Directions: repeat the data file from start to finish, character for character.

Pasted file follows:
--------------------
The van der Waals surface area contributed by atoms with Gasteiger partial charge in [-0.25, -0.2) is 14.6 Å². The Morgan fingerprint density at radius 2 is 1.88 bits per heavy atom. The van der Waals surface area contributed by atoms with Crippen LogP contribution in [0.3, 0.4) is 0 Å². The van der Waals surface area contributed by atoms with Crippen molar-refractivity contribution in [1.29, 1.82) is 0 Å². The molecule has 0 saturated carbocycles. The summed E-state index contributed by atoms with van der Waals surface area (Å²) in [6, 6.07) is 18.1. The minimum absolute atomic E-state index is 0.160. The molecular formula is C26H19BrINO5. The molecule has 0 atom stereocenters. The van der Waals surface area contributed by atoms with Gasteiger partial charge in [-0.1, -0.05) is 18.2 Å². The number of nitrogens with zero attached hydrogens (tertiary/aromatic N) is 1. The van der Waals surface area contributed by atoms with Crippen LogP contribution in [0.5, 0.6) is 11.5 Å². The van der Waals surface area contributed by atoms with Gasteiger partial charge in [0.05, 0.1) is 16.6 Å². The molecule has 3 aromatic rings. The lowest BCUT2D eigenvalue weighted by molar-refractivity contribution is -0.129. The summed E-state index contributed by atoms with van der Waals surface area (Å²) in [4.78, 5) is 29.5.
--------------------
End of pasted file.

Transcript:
The van der Waals surface area contributed by atoms with Gasteiger partial charge in [-0.25, -0.2) is 14.6 Å². The Morgan fingerprint density at radius 2 is 1.88 bits per heavy atom. The van der Waals surface area contributed by atoms with Crippen LogP contribution in [0.3, 0.4) is 0 Å². The van der Waals surface area contributed by atoms with Crippen molar-refractivity contribution in [1.29, 1.82) is 0 Å². The molecule has 0 saturated carbocycles. The summed E-state index contributed by atoms with van der Waals surface area (Å²) in [6, 6.07) is 18.1. The minimum absolute atomic E-state index is 0.160. The molecular formula is C26H19BrINO5. The molecule has 0 atom stereocenters. The van der Waals surface area contributed by atoms with Gasteiger partial charge in [-0.1, -0.05) is 18.2 Å². The number of nitrogens with zero attached hydrogens (tertiary/aromatic N) is 1. The van der Waals surface area contributed by atoms with Crippen LogP contribution in [0.5, 0.6) is 11.5 Å². The van der Waals surface area contributed by atoms with Gasteiger partial charge in [0.05, 0.1) is 16.6 Å². The molecule has 3 aromatic rings. The lowest BCUT2D eigenvalue weighted by molar-refractivity contribution is -0.129. The summed E-state index contributed by atoms with van der Waals surface area (Å²) in [4.78, 5) is 29.5.